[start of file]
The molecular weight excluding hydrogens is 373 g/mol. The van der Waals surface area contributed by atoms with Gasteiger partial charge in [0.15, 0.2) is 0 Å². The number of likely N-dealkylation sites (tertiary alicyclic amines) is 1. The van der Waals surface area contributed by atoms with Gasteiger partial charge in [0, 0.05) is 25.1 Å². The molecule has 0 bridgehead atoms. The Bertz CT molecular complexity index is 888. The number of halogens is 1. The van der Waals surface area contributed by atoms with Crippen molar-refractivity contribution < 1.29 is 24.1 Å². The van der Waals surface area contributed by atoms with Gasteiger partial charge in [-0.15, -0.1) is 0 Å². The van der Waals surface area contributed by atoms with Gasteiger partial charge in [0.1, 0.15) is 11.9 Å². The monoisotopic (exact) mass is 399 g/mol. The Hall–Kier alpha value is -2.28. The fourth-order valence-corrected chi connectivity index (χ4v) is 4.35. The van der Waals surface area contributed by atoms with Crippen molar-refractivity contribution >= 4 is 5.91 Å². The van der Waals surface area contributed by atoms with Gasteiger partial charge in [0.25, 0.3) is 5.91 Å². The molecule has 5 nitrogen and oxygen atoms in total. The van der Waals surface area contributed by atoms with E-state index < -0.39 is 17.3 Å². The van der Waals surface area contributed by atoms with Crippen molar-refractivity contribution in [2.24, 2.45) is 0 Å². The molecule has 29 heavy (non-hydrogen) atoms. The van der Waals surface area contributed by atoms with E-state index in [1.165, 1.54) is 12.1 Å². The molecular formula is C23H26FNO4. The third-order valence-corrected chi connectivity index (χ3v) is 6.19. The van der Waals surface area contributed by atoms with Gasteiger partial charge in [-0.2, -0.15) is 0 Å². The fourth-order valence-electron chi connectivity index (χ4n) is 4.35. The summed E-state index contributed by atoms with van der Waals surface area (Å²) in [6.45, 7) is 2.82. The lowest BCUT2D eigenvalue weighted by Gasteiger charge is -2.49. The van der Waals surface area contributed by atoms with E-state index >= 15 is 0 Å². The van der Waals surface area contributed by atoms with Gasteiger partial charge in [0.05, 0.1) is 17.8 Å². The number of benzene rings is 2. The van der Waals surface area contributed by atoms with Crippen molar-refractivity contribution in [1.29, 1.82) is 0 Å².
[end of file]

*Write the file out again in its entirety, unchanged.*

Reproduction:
The molecular weight excluding hydrogens is 373 g/mol. The van der Waals surface area contributed by atoms with Gasteiger partial charge in [0.15, 0.2) is 0 Å². The number of likely N-dealkylation sites (tertiary alicyclic amines) is 1. The van der Waals surface area contributed by atoms with Gasteiger partial charge in [0, 0.05) is 25.1 Å². The molecule has 0 bridgehead atoms. The Bertz CT molecular complexity index is 888. The number of halogens is 1. The van der Waals surface area contributed by atoms with Crippen molar-refractivity contribution < 1.29 is 24.1 Å². The van der Waals surface area contributed by atoms with Gasteiger partial charge in [-0.15, -0.1) is 0 Å². The van der Waals surface area contributed by atoms with Gasteiger partial charge in [0.1, 0.15) is 11.9 Å². The monoisotopic (exact) mass is 399 g/mol. The Hall–Kier alpha value is -2.28. The fourth-order valence-corrected chi connectivity index (χ4v) is 4.35. The van der Waals surface area contributed by atoms with Crippen molar-refractivity contribution >= 4 is 5.91 Å². The van der Waals surface area contributed by atoms with Gasteiger partial charge in [0.25, 0.3) is 5.91 Å². The molecule has 5 nitrogen and oxygen atoms in total. The van der Waals surface area contributed by atoms with E-state index < -0.39 is 17.3 Å². The van der Waals surface area contributed by atoms with Crippen molar-refractivity contribution in [2.24, 2.45) is 0 Å². The molecule has 29 heavy (non-hydrogen) atoms. The van der Waals surface area contributed by atoms with E-state index in [1.165, 1.54) is 12.1 Å². The molecular formula is C23H26FNO4. The third-order valence-corrected chi connectivity index (χ3v) is 6.19. The van der Waals surface area contributed by atoms with Gasteiger partial charge in [-0.2, -0.15) is 0 Å². The fourth-order valence-electron chi connectivity index (χ4n) is 4.35. The summed E-state index contributed by atoms with van der Waals surface area (Å²) in [6.45, 7) is 2.82. The lowest BCUT2D eigenvalue weighted by Gasteiger charge is -2.49. The van der Waals surface area contributed by atoms with E-state index >= 15 is 0 Å². The van der Waals surface area contributed by atoms with Gasteiger partial charge in [0.05, 0.1) is 17.8 Å². The number of benzene rings is 2. The van der Waals surface area contributed by atoms with Crippen molar-refractivity contribution in [1.29, 1.82) is 0 Å².